groupprops
Note. These groups are Sylow subgroups. See Th. 6.1 in the notes.
We proceed to find these subgroups in $\gal(ℚ(\sqrt[3]{5}, j) ∣ ℚ)$. The subgroup isomorphic to $ℤ/3 ℤ$ is $\gal(ℚ(\sqrt[3]{5}, j) ∣ ℚ(j))$. The corresponding subfield is thus $ℚ(j)$.
One of the subgroups of order two is $\gal(ℚ(\sqrt[3]{5}, j) ∣ ℚ(\sqrt[3]{5}))$ and the two other ones are obtained by conjugation. The corresponding subfields are $ℚ(\sqrt[3]{5}), ℚ(j \sqrt[3]{5})$ and $ℚ\left(j^2 \sqrt[3]{5}\right)$. To see this, note that clearly $ℚ(j \sqrt[3]{5}) ≠ ℚ(\sqrt[3]{5})$ and $ℚ\left(j^2 \sqrt[3]{5}\right) ≠ ℚ(\sqrt[3]{5})$ (because $j$ is not real). Furthermore, $ℚ(j \sqrt[3]{5}) ≠ ℚ\left(j^2 \sqrt[3]{5}\right)$ for otherwise $\left(j \sqrt[3]{5} j^2 \sqrt[3]{5}\right)^2=5\sqrt[3]{5} ∈ ℚ(j \sqrt[3]{5})$, which is not true, since $ℚ(j \sqrt[3]{5}) ≠ ℚ(\sqrt[3]{5})$.
 $x^63 x^3+2$ over $ℚ$. We have $x^63 x^3+2=(x1)\left(x^2+x+1\right)\left(x^32\right)$ so the splitting field is $ℚ(\sqrt[3]2, j)$, with $j$ as in (c). The Galois group and the subfields are now the same as in (c), replacing 5 by 2.
 $x^51$ over $ℚ$. The splitting field is $ℚ\left(e^{2 i π/5}\right)$. The minimal polynomial of $e^{2 i π/5}$ is $P(x)=x^4+x^3+x^2+x+1$. Now $P(x)$ is irreducible by Eisenstein's criterion because
$$
P(x+1)=x^4 + 5x^3 + 10x^2 + 10x + 5
$$
Using Theorem 5.4(ii) in the notes we now conclude that $\gal\left(ℚ\left(e^{2 i π/5}\right) ∣ ℚ\right)$ is naturally isomorphic to $(ℤ/5 ℤ)^* ≃ ℤ/4 ℤ$. This group has only one non trivial subgroup (of index $2)$ and the corresponding intermediate field is clearly $ℚ\left(e^{2 i π/5}+e^{2 i π/5}\right)$.
 $x^6+x^3+1$ over $ℚ$. The roots of $P(x)=x^6+x^3+1$ are cube roots of $j$ and $j^{1}$($j$ as before). Let $ρ ∈ L$ be a root of $P(x)$. Notice now that
$$
P(x+1)=x^6+6 x^5+15 x^4+21 x^3+18 x^2+9 x+3
$$
is irreducible by Eisenstein's criterion and thus $P(x)$ is irreducible. Thus $P(x)=Φ_9(x)$ and thus its Galois groups is $(ℤ/9 ℤ)^* ≃ ℤ/2 ℤ × ℤ/3 ℤ$.
In particular $\gal(L ∣ ℚ)$ has only two non trivial subgroups, one of order 2 and the other one of order 3. The group of order 3 corresponds to the field $ℚ(j)$, since the Galois group of $ℚ(j)$ is of order 2. The other group corresponds to the subfield $ℚ\left(ρ+ρ^{1}\right)$. To see this, notice that $\bar{ρ}=ρ^{1}$ and thus $ℚ\left(ρ+ρ^{1}\right) ⊆ ℝ$. Hence $ℚ(ρ+ρ^{1}) ≠ ℚ(j)$ and it must be the field we are looking for by unicity.
 $x^{p^n}xt$ over $𝔽_{p^n}(t)$. Let $P(x)=x^{p^n}xt$. Note that if $P(α)=P(β)=0$ then $(αβ)^{p^n}=αβ$. So that $αβ$ is a root of $x^{p^n}x$. In particular, $αβ ∈ 𝔽_{p^n} ⊆𝔽_{p^n}(t)$. We deduce that the splitting field $L$ of $P(x)$ is generated by any root of $P(x)$ and is thus of degree $p^n$, since $P(x)$ is irreducible. Now choose a root $ρ$ of $P(x)$ in $L$. Let $τ ∈ \gal\left(L ∣ 𝔽_{p^n}(t)\right)$. We see that $τ(ρ)=ρ+μ$, where $μ ∈ 𝔽_{p^n}$. If $ρ'$ is another root then $ρ'=ρ+μ'$ and thus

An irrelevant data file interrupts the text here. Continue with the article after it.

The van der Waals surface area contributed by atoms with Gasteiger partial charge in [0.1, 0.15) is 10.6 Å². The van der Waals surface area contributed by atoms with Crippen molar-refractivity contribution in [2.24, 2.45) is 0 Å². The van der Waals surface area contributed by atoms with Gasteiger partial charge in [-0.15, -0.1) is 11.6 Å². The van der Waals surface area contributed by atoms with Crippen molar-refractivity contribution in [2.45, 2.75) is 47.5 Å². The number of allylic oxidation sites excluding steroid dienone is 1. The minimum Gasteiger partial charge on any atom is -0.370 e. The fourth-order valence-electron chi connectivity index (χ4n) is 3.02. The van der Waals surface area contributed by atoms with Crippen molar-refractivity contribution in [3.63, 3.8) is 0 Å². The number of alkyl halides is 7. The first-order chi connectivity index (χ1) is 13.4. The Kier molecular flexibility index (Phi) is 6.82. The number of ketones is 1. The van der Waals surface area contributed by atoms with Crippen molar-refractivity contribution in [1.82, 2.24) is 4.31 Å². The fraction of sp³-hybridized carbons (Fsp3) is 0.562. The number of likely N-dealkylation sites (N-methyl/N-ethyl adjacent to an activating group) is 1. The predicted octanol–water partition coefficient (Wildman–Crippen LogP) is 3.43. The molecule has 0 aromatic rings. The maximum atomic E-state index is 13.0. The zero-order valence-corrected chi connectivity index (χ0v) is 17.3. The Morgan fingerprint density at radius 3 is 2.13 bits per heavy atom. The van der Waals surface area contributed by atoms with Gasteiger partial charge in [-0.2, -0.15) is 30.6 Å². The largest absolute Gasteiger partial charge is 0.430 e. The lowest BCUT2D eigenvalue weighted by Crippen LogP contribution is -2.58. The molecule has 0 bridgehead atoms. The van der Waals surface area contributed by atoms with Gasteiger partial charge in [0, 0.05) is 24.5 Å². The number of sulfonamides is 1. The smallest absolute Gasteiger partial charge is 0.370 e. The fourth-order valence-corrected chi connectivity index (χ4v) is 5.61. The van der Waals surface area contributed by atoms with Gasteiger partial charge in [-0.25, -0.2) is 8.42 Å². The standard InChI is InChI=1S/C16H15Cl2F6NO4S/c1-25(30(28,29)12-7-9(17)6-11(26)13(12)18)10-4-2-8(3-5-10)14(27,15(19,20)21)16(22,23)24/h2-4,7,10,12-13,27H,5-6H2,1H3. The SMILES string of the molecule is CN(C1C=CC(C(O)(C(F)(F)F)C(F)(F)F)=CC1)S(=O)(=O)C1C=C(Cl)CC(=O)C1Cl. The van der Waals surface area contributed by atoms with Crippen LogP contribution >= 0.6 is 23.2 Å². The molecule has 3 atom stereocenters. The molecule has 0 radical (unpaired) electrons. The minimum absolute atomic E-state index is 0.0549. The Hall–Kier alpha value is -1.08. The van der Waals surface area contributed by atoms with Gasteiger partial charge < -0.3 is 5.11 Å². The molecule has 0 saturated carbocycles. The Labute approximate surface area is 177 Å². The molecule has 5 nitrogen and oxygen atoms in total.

$$
τ(ρ')=ρ+μ+μ'=ρ'+μ.
$$
In particular, the element $μ$ does not depend on $ρ$. Let us write $μ=μ(τ)$ to emphasize the dependence on $τ$. Notice that if $σ ∈ \gal\left(L ∣ 𝔽_{p^n}(t)\right)$ then
$$
σ τ(ρ)=ρ+μ(τ)+μ(σ)
$$
We have thus constructed an injective group homomorphism $\gal\left(L ∣ 𝔽_{p^n}(t)\right) ↪ 𝔽_{p^n}$. Finally, since $\# \gal\left(L ∣ 𝔽_{p^n}(t)\right)=p^n=\deg(P(x))$ and $\# 𝔽_{p^n}=p^n$, this homomorphism must be an isomorphism.
Note. These kinds of extensions are called ArtinSchreier extensions. They are "additive" analogues of Kummer extensions (see section 5.2 of the notes). The reasoning made here is very similar to the reasoning made in the proof of Lemma 5.6 in the notes (with multiplication replaced by addition).
 The polynomial $P(x)=\left(x^22\right)^22=x^44 x^2+2$ annihilates $\sqrt{2+\sqrt2}$ and it is irreducible by Eisenstein's criterion. Its roots are $± \sqrt{2 ± \sqrt{2}}$. We compute
$$
\sqrt{2\sqrt{2}}=\frac{\sqrt{2}}{\sqrt{2+\sqrt{2}}}
$$
so that all the roots of $P(x)$ are in $L≔ℚ(\sqrt{2+\sqrt{2}})$. In particular, $L$ is Galois over $ℚ$ and it is the splitting field of $P(x)$. Since $\deg(P)=4$ and any group of order 4 is abelian, we see that $\gal(L ∣ ℚ)$ is isomorphic to either $ℤ/2 ℤ × ℤ/2 ℤ$ or $ℤ/4 ℤ$ (by the structure theorem for finite abelian groups—see Rings and Modules). We now analyse the Galois group in more detail. Let $M=ℚ(\sqrt{2}) ⊆ L$. Let $λ$ be a generator of the group $\gal(L ∣ M)$. We then have $λ( ± \sqrt{2 ± \sqrt{2}})=∓ \sqrt{2 ± \sqrt{2}}$. Let $τ ∈ \gal(L ∣ ℚ)∖\gal(L ∣ M)$. After perhaps replacing $τ$ by $λ τ$, we may assume that $τ(±\sqrt{2+\sqrt{2}})= ± \sqrt{2\sqrt{2}}$ (why?). Finally, we know that $τ^{1}$ is equal to either $τ$ or $λ τ$ (since $τ^{1}$ does not fix $M$). If $τ^{1}=τ$, then $τ(\sqrt{2\sqrt{2}})=\sqrt{2+\sqrt{2}}$ and thus
$$
\sqrt{2}=\sqrt{2\sqrt{2}} ⋅ \sqrt{2+\sqrt{2}}=τ(\sqrt{2\sqrt{2}} ⋅ \sqrt{2+\sqrt{2}})=τ(\sqrt{2})
$$
which is not true, since $\left.τ\right_M ≠ \mathrm{Id}$ by construction. So $τ^{1}=λ τ$. In particular, $τ$ is not of order 2 and must therefore be of order 4. Thus $\gal(L ∣ ℚ) ≃ ℤ/4 ℤ$.